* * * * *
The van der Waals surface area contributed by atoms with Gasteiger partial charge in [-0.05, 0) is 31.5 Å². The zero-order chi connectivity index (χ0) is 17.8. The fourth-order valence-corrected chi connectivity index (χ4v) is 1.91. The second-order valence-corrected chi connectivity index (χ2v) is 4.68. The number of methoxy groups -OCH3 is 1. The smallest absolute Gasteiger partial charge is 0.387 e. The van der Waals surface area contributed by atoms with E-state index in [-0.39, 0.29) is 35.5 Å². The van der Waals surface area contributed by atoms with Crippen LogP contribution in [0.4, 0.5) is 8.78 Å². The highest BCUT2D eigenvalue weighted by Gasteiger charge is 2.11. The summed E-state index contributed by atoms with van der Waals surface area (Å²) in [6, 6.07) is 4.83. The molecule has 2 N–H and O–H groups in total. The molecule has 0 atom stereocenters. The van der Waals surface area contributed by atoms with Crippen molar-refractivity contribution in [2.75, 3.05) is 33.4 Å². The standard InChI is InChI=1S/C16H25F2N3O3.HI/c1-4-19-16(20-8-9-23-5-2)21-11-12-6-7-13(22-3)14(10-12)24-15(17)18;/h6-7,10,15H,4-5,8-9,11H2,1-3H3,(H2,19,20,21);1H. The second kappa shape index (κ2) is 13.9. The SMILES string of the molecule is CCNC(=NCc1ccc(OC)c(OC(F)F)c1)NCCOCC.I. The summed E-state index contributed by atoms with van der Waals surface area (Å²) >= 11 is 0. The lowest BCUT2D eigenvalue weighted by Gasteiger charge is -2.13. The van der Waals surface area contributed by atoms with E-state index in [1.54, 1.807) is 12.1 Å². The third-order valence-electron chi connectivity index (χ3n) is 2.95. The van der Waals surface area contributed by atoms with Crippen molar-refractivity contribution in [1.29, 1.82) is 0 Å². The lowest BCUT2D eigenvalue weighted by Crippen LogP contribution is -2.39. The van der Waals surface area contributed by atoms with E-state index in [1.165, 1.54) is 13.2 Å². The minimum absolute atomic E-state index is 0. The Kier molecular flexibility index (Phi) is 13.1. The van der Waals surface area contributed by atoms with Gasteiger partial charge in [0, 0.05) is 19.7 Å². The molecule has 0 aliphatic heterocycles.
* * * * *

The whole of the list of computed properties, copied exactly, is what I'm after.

The van der Waals surface area contributed by atoms with Gasteiger partial charge in [-0.05, 0) is 31.5 Å². The zero-order chi connectivity index (χ0) is 17.8. The fourth-order valence-corrected chi connectivity index (χ4v) is 1.91. The second-order valence-corrected chi connectivity index (χ2v) is 4.68. The number of methoxy groups -OCH3 is 1. The smallest absolute Gasteiger partial charge is 0.387 e. The van der Waals surface area contributed by atoms with E-state index in [-0.39, 0.29) is 35.5 Å². The van der Waals surface area contributed by atoms with Crippen LogP contribution in [0.4, 0.5) is 8.78 Å². The highest BCUT2D eigenvalue weighted by Gasteiger charge is 2.11. The summed E-state index contributed by atoms with van der Waals surface area (Å²) in [6, 6.07) is 4.83. The molecule has 2 N–H and O–H groups in total. The molecule has 0 atom stereocenters. The van der Waals surface area contributed by atoms with Crippen molar-refractivity contribution in [2.75, 3.05) is 33.4 Å². The standard InChI is InChI=1S/C16H25F2N3O3.HI/c1-4-19-16(20-8-9-23-5-2)21-11-12-6-7-13(22-3)14(10-12)24-15(17)18;/h6-7,10,15H,4-5,8-9,11H2,1-3H3,(H2,19,20,21);1H. The second kappa shape index (κ2) is 13.9. The SMILES string of the molecule is CCNC(=NCc1ccc(OC)c(OC(F)F)c1)NCCOCC.I. The summed E-state index contributed by atoms with van der Waals surface area (Å²) >= 11 is 0. The lowest BCUT2D eigenvalue weighted by Gasteiger charge is -2.13. The van der Waals surface area contributed by atoms with E-state index in [1.54, 1.807) is 12.1 Å². The third-order valence-electron chi connectivity index (χ3n) is 2.95. The van der Waals surface area contributed by atoms with Crippen molar-refractivity contribution in [1.29, 1.82) is 0 Å². The lowest BCUT2D eigenvalue weighted by Crippen LogP contribution is -2.39. The van der Waals surface area contributed by atoms with E-state index in [1.165, 1.54) is 13.2 Å². The minimum absolute atomic E-state index is 0. The Kier molecular flexibility index (Phi) is 13.1. The van der Waals surface area contributed by atoms with Gasteiger partial charge in [0, 0.05) is 19.7 Å². The molecule has 0 aliphatic heterocycles.